I wanted a HTPC that I could use to play anything, and that could do anything. And since it was going to be hooked up to a big TV, it might as well be powerful enough to play some modern games on the big screen. I chose to use a relatively new computer (Core 2 Duo 2Ghz, Nvidia GeForce GT 220) and run Windows 7. My previous HTPC ran Linux, but with a powerful enough computer, the ability to play games on the HTPC made me move to Windows.
The Three HTPC pieces
I find that XBMC, Hulu Desktop, and Boxee are all essential parts of a well rounded Home Theater PC (HTPC). XBMC Is great for managing and playing back all of your local media. Hulu Desktop is the complete solution to play anything from Hulu on the big screen. And Boxee does a great job of playing back other online media, such as The Daily Show, Pandora, etc. However these three media center programs do not play nice together. There are some small hacks that can make maybe two get along, but not a complete solution.
To control all three programs I use EventGhost. EventGhost is a Windows automation tool which can preform a set of actions based on some user input, Usually a key-press, remote control, or other such device. I was lucky enough to have a HP remote control and USB IR sensor from a laptop I had. pictured below:
Windows 7 automatically recognized the driver for the remote and with the MCE Remote plugin I was able to have EventGhost use it as an input device. I set EventGhost to capture all of the remote’s input and unregister it as a HID device. This stops windows from acting on the remote and gives EventGhost complete control over it.
Next I started creating my EventGhost profile. I chose a button to launch each of the HTPC apps previously mentioned. When pressed, the action for the button would kill any/all running HTPC apps and then start the app that I assigned to the button. This allows me to start any of the apps from the remote and switch between them easily. I also assigned a fourth button that would just kill them all, bringing me to the windows desktop. I assigned the D-PAD and OK buttons to the arrow keys and enter key. That takes care of most of the universal buttons that should apply across all of the programs. Now I went of to the program specific stuff. Hulu Desktop does not need much else or accept any other keyboard shortcuts, but Boxee and XBMC share a few. The next buttons I mapped to the remote are [Backspace], I, [Space], P, X, [Period], [Comma], F, R, H, [Tab], and M. Refer to the Program’s site to see what each one does. I also added a few extra actions for raising and lowering the volume, ejecting the drive tray, and powering off the computer.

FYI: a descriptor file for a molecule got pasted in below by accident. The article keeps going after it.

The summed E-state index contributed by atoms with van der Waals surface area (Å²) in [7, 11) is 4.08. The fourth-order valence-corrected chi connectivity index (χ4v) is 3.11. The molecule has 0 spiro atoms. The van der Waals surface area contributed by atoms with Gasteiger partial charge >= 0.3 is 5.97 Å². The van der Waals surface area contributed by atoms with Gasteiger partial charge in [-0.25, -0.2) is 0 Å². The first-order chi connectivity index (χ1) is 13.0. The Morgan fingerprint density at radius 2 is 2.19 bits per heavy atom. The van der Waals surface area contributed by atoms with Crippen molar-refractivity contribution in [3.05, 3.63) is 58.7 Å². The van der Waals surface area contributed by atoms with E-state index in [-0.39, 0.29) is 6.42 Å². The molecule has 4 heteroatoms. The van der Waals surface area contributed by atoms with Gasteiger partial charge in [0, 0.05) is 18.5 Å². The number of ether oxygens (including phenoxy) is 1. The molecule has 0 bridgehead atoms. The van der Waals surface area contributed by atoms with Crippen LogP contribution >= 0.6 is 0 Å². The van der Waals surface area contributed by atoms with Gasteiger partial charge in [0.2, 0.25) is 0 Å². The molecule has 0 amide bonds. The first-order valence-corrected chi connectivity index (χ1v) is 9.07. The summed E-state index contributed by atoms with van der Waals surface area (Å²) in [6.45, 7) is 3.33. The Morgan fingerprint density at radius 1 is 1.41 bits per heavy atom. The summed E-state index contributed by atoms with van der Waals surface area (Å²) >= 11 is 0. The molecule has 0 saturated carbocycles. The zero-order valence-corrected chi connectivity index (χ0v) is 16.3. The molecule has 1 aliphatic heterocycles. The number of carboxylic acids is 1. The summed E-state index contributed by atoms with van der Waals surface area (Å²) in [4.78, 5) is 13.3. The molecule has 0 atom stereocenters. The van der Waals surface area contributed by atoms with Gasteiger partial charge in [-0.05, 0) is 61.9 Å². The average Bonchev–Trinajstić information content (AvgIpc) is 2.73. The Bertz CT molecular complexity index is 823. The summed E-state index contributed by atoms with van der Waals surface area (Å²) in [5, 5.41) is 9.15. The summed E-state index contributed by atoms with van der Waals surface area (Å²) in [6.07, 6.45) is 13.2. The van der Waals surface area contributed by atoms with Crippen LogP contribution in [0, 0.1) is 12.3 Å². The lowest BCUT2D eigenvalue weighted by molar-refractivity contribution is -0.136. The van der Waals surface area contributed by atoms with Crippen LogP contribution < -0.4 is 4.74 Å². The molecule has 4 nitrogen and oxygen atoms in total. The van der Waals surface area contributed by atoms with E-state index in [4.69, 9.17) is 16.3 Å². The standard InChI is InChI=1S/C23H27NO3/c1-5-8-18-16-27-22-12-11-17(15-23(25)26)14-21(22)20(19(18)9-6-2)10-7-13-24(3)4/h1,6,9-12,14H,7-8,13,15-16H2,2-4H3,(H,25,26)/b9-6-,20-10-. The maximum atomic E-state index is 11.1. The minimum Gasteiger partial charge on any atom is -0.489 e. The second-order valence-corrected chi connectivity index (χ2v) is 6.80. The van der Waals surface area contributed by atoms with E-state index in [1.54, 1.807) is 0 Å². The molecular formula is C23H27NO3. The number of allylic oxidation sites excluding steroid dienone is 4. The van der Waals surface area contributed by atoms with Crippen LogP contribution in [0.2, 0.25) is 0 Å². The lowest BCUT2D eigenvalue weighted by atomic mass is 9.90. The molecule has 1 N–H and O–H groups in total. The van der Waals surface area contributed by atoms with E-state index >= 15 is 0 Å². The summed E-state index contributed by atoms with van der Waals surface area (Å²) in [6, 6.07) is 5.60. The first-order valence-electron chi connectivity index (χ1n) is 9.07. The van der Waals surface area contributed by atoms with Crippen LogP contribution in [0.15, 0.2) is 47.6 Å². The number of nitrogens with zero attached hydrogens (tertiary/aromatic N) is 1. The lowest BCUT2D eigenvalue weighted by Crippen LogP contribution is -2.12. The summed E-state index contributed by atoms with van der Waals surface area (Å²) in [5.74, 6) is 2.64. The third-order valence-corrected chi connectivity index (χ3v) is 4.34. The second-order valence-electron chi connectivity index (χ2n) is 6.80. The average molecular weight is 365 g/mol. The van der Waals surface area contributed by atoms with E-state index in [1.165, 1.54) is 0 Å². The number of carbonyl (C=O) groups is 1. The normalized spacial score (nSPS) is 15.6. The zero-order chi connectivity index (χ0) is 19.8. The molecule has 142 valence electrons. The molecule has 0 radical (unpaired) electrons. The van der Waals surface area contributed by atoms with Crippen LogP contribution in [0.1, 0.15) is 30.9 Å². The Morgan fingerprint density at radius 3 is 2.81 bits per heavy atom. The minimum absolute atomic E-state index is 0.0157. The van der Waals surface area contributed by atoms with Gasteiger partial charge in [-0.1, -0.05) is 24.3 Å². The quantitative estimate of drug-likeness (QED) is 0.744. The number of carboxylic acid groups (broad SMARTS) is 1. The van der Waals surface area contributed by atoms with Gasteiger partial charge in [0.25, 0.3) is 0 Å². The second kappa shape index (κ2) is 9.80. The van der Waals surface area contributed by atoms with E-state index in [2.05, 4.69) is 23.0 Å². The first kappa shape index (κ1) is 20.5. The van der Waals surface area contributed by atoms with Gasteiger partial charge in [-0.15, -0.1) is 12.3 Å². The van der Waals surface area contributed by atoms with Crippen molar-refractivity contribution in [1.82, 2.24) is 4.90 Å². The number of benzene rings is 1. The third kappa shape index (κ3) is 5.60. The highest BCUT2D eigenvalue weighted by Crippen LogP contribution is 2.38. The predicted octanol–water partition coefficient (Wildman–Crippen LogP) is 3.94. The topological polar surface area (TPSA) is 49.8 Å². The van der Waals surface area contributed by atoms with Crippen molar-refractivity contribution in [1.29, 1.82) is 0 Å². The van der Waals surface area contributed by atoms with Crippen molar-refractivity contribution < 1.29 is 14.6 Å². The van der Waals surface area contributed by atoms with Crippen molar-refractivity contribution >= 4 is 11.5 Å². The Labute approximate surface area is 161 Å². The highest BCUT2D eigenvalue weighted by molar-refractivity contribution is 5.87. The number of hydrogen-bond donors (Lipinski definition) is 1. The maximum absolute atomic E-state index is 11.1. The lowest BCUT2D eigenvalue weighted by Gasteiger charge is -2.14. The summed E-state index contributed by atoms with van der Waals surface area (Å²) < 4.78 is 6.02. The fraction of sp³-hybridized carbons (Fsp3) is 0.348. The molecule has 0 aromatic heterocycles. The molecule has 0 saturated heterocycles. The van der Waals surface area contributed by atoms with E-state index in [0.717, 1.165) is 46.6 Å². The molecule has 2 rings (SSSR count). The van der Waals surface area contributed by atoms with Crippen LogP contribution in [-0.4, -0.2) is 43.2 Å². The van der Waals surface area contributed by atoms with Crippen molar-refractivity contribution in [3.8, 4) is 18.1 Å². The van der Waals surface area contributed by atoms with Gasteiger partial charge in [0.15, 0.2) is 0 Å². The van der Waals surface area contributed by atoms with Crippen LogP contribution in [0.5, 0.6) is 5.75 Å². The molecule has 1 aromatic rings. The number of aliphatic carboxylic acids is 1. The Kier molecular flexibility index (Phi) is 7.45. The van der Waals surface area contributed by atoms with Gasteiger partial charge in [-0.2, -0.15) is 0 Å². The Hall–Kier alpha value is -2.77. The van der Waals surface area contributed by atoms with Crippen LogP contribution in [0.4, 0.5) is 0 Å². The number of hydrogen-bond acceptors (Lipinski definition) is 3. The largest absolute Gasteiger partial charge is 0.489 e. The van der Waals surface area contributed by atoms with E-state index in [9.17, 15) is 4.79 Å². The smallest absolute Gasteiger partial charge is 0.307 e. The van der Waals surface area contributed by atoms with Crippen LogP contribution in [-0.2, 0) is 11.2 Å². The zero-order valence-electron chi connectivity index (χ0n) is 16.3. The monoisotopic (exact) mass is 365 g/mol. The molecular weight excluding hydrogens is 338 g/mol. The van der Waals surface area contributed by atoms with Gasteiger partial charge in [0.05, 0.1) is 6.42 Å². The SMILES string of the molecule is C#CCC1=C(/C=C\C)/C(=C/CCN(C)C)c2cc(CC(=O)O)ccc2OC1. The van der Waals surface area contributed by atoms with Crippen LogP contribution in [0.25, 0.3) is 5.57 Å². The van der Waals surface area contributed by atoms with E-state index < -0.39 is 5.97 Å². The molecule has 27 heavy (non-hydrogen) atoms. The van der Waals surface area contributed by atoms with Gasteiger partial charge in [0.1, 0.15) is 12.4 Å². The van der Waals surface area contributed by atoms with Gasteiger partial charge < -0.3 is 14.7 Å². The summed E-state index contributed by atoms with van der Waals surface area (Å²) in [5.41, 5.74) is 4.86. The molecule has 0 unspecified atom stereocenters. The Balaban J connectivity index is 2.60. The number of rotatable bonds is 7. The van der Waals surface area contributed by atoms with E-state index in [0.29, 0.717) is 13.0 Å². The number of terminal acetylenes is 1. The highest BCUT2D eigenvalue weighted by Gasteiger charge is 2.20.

I also made a toggle button that would change the D-Pad and OK button from arrow keys and enter to mouse movement and left click. You can download my EventGhost config file at the end of this article. Below is what my configured EventGhost looks like:
By now the HTPC setup should be working. You should be able to control and switch between Boxee, XBMC, and Hulu desktop all from your remote. Just remember to make EventGhost start when windows does, this can be easily done by placing a shortcut to EventGhost in your User’s startup folder.
An Extra Surprise
After using this method for a while, I discovered that the MCE remote would detect my TV’s remote control (Pictured below). I could tell because the USB sensor would light up red (showing that it received a signal) when I pressed a button on the TV remote. And low and behold, EventGhost could detect the signal too!
This Toshiba remote is also programmable, meaning that it has the ability to also control your VCR, DVD player, etc. I went through all of the preset codes it can use (by entering them all manually and testing them) and found the one that the USB IR sensor would detect the most buttons on. For most, only a few worked, and some none did. Oddly enough the code “000” had almost all the buttons working. So I went through all the actions in EventGhost and reassigned them to a button on my TV’s remote. This allows me to control both my TV and HTPC from the same remote. All I need to do is switch the Mode/Device at the bottom of the remote to change which device I am controlling.